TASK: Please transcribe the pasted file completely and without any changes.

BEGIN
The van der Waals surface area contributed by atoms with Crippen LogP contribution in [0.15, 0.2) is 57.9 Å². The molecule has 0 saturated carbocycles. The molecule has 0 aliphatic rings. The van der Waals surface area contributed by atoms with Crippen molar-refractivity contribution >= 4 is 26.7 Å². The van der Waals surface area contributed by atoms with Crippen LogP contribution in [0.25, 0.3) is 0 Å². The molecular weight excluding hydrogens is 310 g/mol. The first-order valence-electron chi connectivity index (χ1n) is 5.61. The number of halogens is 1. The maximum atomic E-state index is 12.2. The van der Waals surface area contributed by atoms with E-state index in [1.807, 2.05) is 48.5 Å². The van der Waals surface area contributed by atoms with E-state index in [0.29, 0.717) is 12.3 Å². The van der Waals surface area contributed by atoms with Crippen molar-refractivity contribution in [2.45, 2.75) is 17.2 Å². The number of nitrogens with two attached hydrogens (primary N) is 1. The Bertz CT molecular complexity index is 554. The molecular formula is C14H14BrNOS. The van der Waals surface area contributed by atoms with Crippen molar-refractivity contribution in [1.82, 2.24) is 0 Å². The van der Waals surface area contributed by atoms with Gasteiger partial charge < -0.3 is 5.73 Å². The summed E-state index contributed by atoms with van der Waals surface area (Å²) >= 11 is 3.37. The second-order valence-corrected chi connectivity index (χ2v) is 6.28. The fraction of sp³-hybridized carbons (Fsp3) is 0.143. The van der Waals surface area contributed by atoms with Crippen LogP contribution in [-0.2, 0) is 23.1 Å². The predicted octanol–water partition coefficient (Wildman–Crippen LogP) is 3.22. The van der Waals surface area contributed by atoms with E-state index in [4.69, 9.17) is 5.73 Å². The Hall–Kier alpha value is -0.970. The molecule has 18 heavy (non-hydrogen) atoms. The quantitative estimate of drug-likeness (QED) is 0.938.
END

The van der Waals surface area contributed by atoms with Crippen LogP contribution in [0.15, 0.2) is 57.9 Å². The molecule has 0 saturated carbocycles. The molecule has 0 aliphatic rings. The van der Waals surface area contributed by atoms with Crippen molar-refractivity contribution >= 4 is 26.7 Å². The van der Waals surface area contributed by atoms with Crippen LogP contribution in [0.25, 0.3) is 0 Å². The molecular weight excluding hydrogens is 310 g/mol. The first-order valence-electron chi connectivity index (χ1n) is 5.61. The number of halogens is 1. The maximum atomic E-state index is 12.2. The van der Waals surface area contributed by atoms with E-state index in [1.807, 2.05) is 48.5 Å². The van der Waals surface area contributed by atoms with E-state index in [0.29, 0.717) is 12.3 Å². The van der Waals surface area contributed by atoms with Crippen molar-refractivity contribution in [2.45, 2.75) is 17.2 Å². The number of nitrogens with two attached hydrogens (primary N) is 1. The Bertz CT molecular complexity index is 554. The molecular formula is C14H14BrNOS. The van der Waals surface area contributed by atoms with Crippen molar-refractivity contribution in [1.82, 2.24) is 0 Å². The van der Waals surface area contributed by atoms with Gasteiger partial charge < -0.3 is 5.73 Å². The summed E-state index contributed by atoms with van der Waals surface area (Å²) >= 11 is 3.37. The second-order valence-corrected chi connectivity index (χ2v) is 6.28. The fraction of sp³-hybridized carbons (Fsp3) is 0.143. The van der Waals surface area contributed by atoms with Crippen LogP contribution in [-0.2, 0) is 23.1 Å². The predicted octanol–water partition coefficient (Wildman–Crippen LogP) is 3.22. The van der Waals surface area contributed by atoms with E-state index in [4.69, 9.17) is 5.73 Å². The Hall–Kier alpha value is -0.970. The molecule has 18 heavy (non-hydrogen) atoms. The quantitative estimate of drug-likeness (QED) is 0.938.